Five a.m. in Tokyo’s Tsukiji fish market: A Setagaya Ward sushi chef chooses a 4,800 yen box of sea urchin from North Korea over a 6,500 yen box shipped from Hokkaido.

“I usually choose the Hokkaido produce,” he said. “But the North Korean fare looks good today.

“I have a group of young people coming in, and for them, price is more important. Plus they’re less likely to know the difference.”

Unfazed by political ill-will between the two countries, North Korean sea urchins brought into Japanese ports rose 32.2 percent in volume to 840,385 kg in 2004 from 635,918 kg the year before. In terms of yen, the rise was 17 percent to 1.06 billion yen in 2004. And these figures tell only half the story.

Because North Korea is rapidly expanding trade with China, South Korea and Russia, acquiring varied routes for its exports, imposing effective economic sanctions on Pyongyang would be impossible without active cooperation from these countries, trading company officials say.

According to a Finance Ministry figure released last week, overall commercial trade between Japan and North Korea amounted to about 27.2 billion yen in 2004, the lowest since 1977, when the annual figure was first made public by the ministry.

Presumably, the decline was due to tighter export controls and stricter ship inspections imposed by Japan, because of North Korea’s abductions of Japanese citizens.

But “as soon as one door closes, another opens,” as a seafood wholesaler in Sapporo put it. North Korean sea urchins, for example, sometimes come to port through Russia and are then repackaged, or “processed” in Japan. This way, the packages are labeled as Hokkaido produce, which helps prevent questions from consumer activists, he said.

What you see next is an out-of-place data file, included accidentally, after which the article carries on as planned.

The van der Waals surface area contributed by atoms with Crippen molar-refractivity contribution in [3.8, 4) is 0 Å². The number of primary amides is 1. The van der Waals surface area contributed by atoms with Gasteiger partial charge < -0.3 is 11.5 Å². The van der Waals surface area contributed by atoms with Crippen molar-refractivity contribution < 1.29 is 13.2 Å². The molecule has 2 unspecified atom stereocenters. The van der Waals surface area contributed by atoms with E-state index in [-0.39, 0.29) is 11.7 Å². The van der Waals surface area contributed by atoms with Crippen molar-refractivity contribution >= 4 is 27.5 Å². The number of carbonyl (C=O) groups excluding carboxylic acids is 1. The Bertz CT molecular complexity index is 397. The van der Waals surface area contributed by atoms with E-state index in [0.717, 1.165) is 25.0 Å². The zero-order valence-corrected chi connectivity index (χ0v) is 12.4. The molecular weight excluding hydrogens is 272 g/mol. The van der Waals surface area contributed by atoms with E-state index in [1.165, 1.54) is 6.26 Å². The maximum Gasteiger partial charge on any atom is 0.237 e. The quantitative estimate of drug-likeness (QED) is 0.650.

The true volume of sea urchin coming into Japan is probably in the ballpark of the 1.02 million kg recorded in 2002 or the 1.51 million kg in 2001, he said.

Of course, in the case of sushi bars, there is no telling where the produce comes from, as chefs are not obligated to label the origins of their fare once it is displayed in glass cases at the counter.

Reported bilateral trade in 2004 was down for the second straight year, and stood at about 20 percent of the record 125.9 billion yen posted in 1980 and around half the figure in 2000. The number of North Korean port calls in Japan has also been dropping, to 1,071 last year from 1,415 in 2002.

But although North Korean labels may be dwindling, that doesn’t mean the produce isn’t coming in.

South Korea Trade-Investment Promotion Agency statistics show increasing trade among North Korea, South Korea and China, suggesting North Korean goods have even more routes to reach Japanese consumers.

Trade between North and South Korea in 2003 amounted to some $724 million, up 70 percent from 2000. Trade between China and North Korea almost doubled in three years to $1.023 billion.

“The Asian economy is becoming more interdependent, and that economy, to a small but growing degree, includes North Korea,” said Lee Young Hwa, a Kansai University professor.

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